Perpignan for the past 11 years, under the guiding hand of Jean-Francois Leroy, has held one of the worlds most important festivals celebrating top quality editorial photography. This year the work was, on the whole, as stunning as ever, but the festival was spiced up by the introduction of corporate takeovers and the sort of rumour mongering that wouldn’t have disgraced the drinking holes of Westminster or the wine bars of Canary Wharf in London’s Isle of Dogs.
Would Corbis, the giant international stock photo agency owned by computer wiz kid Bill Gates come out and renegotiate it’s contract with Sygma photographers before they all left to join other agencies, or would they wait and hope the storm would blow over?
Would Hachette, the Paris based publishing giant, announce it’s takeovers as informed comment had already reported exclusively on this web site?
Steve Davis at Perpignan. Photo © Brian Harris
In the event everything happened at once. On Thursday, Hachette announced it’s shopping list of agencies purchased including FSP (Frank Spooner Pictures), Katz and IPG in London and Gamma, Stills, Top, Rapho, Explorer, Hoa-qui, Jacana and Match pictures from France and beyond. Much “discussion“ took place at the press conference principally concerning a possible proposal regarding the keeping of individual photographers images for a minimum of 5 years. Many photographers were not so much unhappy, more circumspect about what big business might do to their creative output, although one leading UK photographer (with one of the newly taken over agencies) with a smile on his face after striking a nice £10k magazine deal said , “ I don’t see a problem – I see investment for the future – time will tell”. Indeed.
The next day Steve Davis, CEO of Corbis along with Marcel Saba (the SABA agency was taken over by Corbis recently), star photographer David Turnley (of the brothers Peter and David fame) and Jim Roehrig of Corbis-Outline in New York, held a press conference, cancelled (for fear of being ridiculed or being ripped limb from limb?) just a few days previous. The auditorium at the Palais de Congress was packed, the monkeys were literally hanging from the ceiling, to hear CEO Davis “personally apologise for all and any misunderstandings in relation to the Sygma takeover and the issuing of the rejected contracts…..we wish to expand the art of visual journalism around the world…”. Marcel Saba said, “I’m very proud of what I have done”, and David Turnley talked about two films (surely he should have been at Cannes?) that Corbis were planning to make. After less than 30 minutes the PR speak had done it’s job, very corporate and VERY American. Discussion was given to the floor and not one, not one question was asked. Maybe the photographers were scared of raising their heads or maybe the ones that really cared about the art and craft of photojournalism – as against the business – had like Sygma co-founder Jean Pierre-Laffont already left to start again, this time setting up and re defining Gamma’s New York – North American operation.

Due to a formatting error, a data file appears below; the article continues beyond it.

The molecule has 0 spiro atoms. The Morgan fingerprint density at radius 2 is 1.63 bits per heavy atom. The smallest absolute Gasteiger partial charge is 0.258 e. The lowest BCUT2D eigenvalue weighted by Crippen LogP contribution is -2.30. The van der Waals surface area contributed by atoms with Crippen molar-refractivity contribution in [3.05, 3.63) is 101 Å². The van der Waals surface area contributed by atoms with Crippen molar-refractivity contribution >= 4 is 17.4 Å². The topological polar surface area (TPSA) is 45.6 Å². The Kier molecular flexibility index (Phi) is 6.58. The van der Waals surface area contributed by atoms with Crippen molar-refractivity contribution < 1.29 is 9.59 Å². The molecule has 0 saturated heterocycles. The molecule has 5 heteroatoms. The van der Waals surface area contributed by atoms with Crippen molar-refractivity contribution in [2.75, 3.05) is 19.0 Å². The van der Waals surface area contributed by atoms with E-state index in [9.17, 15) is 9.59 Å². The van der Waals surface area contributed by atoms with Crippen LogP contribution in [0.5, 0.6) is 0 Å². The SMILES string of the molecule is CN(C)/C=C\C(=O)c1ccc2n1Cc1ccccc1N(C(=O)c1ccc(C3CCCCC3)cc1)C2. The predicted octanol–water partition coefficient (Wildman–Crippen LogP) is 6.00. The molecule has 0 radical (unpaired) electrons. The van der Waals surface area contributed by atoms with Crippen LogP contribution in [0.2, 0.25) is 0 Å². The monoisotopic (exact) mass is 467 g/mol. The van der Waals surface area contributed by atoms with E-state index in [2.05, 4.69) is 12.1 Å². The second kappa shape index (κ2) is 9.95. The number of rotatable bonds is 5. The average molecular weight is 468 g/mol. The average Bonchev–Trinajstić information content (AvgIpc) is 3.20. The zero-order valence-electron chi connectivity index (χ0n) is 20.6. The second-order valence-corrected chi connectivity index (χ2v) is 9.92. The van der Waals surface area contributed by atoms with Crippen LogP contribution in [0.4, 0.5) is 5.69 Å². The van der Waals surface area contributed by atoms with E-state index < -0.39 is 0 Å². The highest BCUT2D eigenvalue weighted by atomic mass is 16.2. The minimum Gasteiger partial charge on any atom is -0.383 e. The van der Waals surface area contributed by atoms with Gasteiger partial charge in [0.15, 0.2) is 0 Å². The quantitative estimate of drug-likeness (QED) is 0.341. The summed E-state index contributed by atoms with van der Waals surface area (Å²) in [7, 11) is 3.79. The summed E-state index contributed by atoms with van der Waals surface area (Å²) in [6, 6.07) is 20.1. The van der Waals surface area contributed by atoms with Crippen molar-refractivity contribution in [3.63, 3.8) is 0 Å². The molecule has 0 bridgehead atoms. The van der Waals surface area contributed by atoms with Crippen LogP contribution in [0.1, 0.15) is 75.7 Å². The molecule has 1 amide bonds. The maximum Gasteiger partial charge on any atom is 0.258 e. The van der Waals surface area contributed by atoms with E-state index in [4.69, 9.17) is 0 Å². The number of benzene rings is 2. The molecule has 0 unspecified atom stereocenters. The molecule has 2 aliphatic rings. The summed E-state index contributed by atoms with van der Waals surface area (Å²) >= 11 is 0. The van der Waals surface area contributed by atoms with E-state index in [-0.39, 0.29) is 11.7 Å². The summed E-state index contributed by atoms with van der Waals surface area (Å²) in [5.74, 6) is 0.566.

Steve Davis explains… Photo © Brian Harris
So, what of the actual images, i.e. the ‘product’ that these behemoths will have to ultimately sell to make a return on the millions invested.
I looked at the work of Gary Calton, from the UK. His story titled “Tuberculosis in the former Soviet Union: the Captain of the Armies of Death”. As hard a hitting set of images that you would wish to see on TB patients suffering an appalling end being cared for in the gulags of Siberia and Uzbekistan. According to the World Health Organisation TB will take 70,000,000 lives in the next 20 years, more than the total number of deaths from Malaria and AIDS put together. I didn’t know this, I didn’t know anything about TB, but now I do. The power and intelligence of Gary Calton’s photographs have educated and informed me and left me a little overwhelmed. Thank you Gary.